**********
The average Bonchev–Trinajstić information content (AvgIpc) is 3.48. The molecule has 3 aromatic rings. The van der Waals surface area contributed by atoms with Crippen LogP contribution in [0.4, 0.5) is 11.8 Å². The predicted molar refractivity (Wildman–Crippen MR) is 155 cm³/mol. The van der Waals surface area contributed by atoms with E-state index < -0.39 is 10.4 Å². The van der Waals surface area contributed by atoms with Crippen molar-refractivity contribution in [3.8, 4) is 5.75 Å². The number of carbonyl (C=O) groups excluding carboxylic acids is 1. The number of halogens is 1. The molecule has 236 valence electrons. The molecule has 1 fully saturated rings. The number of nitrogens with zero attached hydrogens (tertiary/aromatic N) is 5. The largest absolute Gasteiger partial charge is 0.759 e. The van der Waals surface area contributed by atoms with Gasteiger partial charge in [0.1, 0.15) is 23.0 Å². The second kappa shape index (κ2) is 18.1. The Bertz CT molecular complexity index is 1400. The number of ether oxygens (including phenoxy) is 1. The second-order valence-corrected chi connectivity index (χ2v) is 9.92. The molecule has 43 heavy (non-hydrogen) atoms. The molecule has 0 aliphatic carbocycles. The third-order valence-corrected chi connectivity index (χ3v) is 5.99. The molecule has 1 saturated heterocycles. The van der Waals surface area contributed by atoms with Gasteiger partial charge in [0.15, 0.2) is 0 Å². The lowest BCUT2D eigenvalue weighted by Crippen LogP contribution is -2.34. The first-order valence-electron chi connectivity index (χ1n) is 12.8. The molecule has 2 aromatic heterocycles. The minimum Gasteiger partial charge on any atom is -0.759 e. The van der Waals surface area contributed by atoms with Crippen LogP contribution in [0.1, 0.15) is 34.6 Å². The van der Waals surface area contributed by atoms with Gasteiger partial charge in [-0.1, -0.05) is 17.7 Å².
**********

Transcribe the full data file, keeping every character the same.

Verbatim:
The average Bonchev–Trinajstić information content (AvgIpc) is 3.48. The molecule has 3 aromatic rings. The van der Waals surface area contributed by atoms with Crippen LogP contribution in [0.4, 0.5) is 11.8 Å². The predicted molar refractivity (Wildman–Crippen MR) is 155 cm³/mol. The van der Waals surface area contributed by atoms with E-state index < -0.39 is 10.4 Å². The van der Waals surface area contributed by atoms with Crippen molar-refractivity contribution in [3.8, 4) is 5.75 Å². The number of carbonyl (C=O) groups excluding carboxylic acids is 1. The number of halogens is 1. The molecule has 236 valence electrons. The molecule has 1 fully saturated rings. The number of nitrogens with zero attached hydrogens (tertiary/aromatic N) is 5. The largest absolute Gasteiger partial charge is 0.759 e. The van der Waals surface area contributed by atoms with Gasteiger partial charge in [0.1, 0.15) is 23.0 Å². The second kappa shape index (κ2) is 18.1. The Bertz CT molecular complexity index is 1400. The number of ether oxygens (including phenoxy) is 1. The second-order valence-corrected chi connectivity index (χ2v) is 9.92. The molecule has 43 heavy (non-hydrogen) atoms. The molecule has 0 aliphatic carbocycles. The third-order valence-corrected chi connectivity index (χ3v) is 5.99. The molecule has 1 saturated heterocycles. The van der Waals surface area contributed by atoms with Gasteiger partial charge in [0.15, 0.2) is 0 Å². The lowest BCUT2D eigenvalue weighted by Crippen LogP contribution is -2.34. The first-order valence-electron chi connectivity index (χ1n) is 12.8. The molecule has 2 aromatic heterocycles. The minimum Gasteiger partial charge on any atom is -0.759 e. The van der Waals surface area contributed by atoms with Crippen LogP contribution in [0.1, 0.15) is 34.6 Å². The van der Waals surface area contributed by atoms with Gasteiger partial charge in [-0.1, -0.05) is 17.7 Å².